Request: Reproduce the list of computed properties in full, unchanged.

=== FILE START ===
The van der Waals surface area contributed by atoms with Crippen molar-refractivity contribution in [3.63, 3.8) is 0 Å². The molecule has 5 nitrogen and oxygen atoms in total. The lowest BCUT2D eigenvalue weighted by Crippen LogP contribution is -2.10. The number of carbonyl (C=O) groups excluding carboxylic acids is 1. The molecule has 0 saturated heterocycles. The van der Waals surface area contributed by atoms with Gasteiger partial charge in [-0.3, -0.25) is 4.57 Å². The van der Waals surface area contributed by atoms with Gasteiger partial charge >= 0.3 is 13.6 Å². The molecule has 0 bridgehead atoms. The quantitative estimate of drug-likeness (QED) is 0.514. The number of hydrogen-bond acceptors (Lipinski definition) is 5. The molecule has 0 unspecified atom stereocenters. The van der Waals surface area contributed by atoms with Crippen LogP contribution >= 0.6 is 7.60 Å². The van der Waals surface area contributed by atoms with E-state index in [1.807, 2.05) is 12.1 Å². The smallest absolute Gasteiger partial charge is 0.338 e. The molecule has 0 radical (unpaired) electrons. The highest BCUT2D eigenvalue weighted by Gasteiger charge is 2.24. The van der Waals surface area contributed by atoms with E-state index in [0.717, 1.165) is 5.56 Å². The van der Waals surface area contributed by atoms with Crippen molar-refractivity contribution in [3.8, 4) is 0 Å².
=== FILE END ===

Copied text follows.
The van der Waals surface area contributed by atoms with Crippen molar-refractivity contribution in [3.63, 3.8) is 0 Å². The molecule has 5 nitrogen and oxygen atoms in total. The lowest BCUT2D eigenvalue weighted by Crippen LogP contribution is -2.10. The number of carbonyl (C=O) groups excluding carboxylic acids is 1. The molecule has 0 saturated heterocycles. The van der Waals surface area contributed by atoms with Gasteiger partial charge in [-0.3, -0.25) is 4.57 Å². The van der Waals surface area contributed by atoms with Gasteiger partial charge >= 0.3 is 13.6 Å². The molecule has 0 bridgehead atoms. The quantitative estimate of drug-likeness (QED) is 0.514. The number of hydrogen-bond acceptors (Lipinski definition) is 5. The molecule has 0 unspecified atom stereocenters. The van der Waals surface area contributed by atoms with Crippen LogP contribution >= 0.6 is 7.60 Å². The van der Waals surface area contributed by atoms with E-state index in [1.807, 2.05) is 12.1 Å². The smallest absolute Gasteiger partial charge is 0.338 e. The molecule has 0 radical (unpaired) electrons. The highest BCUT2D eigenvalue weighted by Gasteiger charge is 2.24. The van der Waals surface area contributed by atoms with E-state index in [0.717, 1.165) is 5.56 Å². The van der Waals surface area contributed by atoms with Crippen molar-refractivity contribution in [3.8, 4) is 0 Å².